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GF & P Secretary To Address Legislature On Open Waters Compromise

Lee Strubinger

South Dakota Game, Fish and Parks officials are optimistic about the rules put in place for public access to water situated over private land.

Over the summer, the legislature prompted the state GF & P to draft rules that open those bodies of water for recreation, unless a landowner deems otherwise. Those rules expire in June.

The governor wants the legislature to extend those rules to 2021.

The rules put in place were meant to please both landowners and recreationists in the prairie pothole region in the northeastern part of the state.

Secretary of Game, Fish and Parks, Kelly Hepler, will deliver a report to the legislature on Thursday, with a detailed report on how implementation of those rules have gone so far.

From Hepler’s standpoint, he says implementing rules has gone well.

“The idea is to really talk to each other and ask before you access land,” Helper says. “I think, the more and more that happens, some of the tension we’ve had in the past that maybe led to some of this, I think will be ameliorated to the point where maybe it’s not as concerning. Not that [much] land has been marked so far, and they could’ve. There’s been a very small percentage. So, my general two words has been very positive so far.”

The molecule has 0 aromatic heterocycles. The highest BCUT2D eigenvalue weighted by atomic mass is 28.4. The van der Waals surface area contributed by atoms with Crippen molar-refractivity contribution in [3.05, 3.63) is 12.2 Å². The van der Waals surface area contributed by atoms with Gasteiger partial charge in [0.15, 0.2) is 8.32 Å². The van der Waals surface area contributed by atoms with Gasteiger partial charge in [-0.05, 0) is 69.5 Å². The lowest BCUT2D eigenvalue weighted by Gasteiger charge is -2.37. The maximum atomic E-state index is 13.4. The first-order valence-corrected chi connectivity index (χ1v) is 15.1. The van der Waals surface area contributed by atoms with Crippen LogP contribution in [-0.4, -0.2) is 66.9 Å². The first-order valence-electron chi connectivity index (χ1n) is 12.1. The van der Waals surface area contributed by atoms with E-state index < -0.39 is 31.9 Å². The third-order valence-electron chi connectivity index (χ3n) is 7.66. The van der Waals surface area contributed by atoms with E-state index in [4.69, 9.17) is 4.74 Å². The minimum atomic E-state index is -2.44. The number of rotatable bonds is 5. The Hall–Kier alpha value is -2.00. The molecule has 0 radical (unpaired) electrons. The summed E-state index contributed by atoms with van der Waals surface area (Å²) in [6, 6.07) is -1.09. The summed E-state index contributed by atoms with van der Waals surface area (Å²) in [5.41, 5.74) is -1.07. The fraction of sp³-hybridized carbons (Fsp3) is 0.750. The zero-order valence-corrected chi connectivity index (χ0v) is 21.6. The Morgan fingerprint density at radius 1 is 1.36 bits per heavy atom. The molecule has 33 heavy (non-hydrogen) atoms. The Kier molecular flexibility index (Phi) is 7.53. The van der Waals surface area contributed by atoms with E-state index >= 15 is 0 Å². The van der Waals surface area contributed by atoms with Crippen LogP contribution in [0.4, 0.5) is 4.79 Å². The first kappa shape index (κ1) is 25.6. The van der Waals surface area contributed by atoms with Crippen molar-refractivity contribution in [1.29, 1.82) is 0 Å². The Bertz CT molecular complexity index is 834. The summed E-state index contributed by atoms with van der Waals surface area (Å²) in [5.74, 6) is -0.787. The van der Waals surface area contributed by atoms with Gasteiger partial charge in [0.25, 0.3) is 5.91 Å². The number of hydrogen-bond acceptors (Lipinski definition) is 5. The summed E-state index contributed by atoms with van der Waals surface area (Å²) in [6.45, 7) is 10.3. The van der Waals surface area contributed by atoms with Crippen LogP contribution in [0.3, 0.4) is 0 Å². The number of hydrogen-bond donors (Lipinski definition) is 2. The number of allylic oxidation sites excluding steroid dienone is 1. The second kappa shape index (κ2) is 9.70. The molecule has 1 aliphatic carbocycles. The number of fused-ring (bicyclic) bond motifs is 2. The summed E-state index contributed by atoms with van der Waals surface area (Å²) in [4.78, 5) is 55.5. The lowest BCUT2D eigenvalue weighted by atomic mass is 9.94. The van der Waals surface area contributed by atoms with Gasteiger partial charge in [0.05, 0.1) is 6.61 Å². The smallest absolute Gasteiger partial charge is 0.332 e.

The state holds water in public trust and stocked many of these lakes that cropped up in the 90's with fish.

The rules are meant to settle a decades long rift between sportsmen who want access to these non-menadering lakes, and landowners who want control of their land back.

State Senator Jason Frerichs represents District 1, where many of these lakes formed.

“For the most part I’ve talked to land owners that—they’re happy that they have that option, but have they exercised the option to close? No,” Frerichs says. “To those that have posted, I don’t think any less of them, or belittle them, that was in their power to do that. But I do hope that they listen to the needs of sportsmen and sportswomen and Game Fish and Parks should there be an interest to open up those bodies of water.”

Frerichs says he supports extending the rules to 2021 for GF & P to gather more data. He says he supports keeping the rules in place permanently.

Some landowners say water in several non-meandering lakes are down about a foot. If 2018 is as dry as last year, they say they’re hoping to regain more of their farm ground back.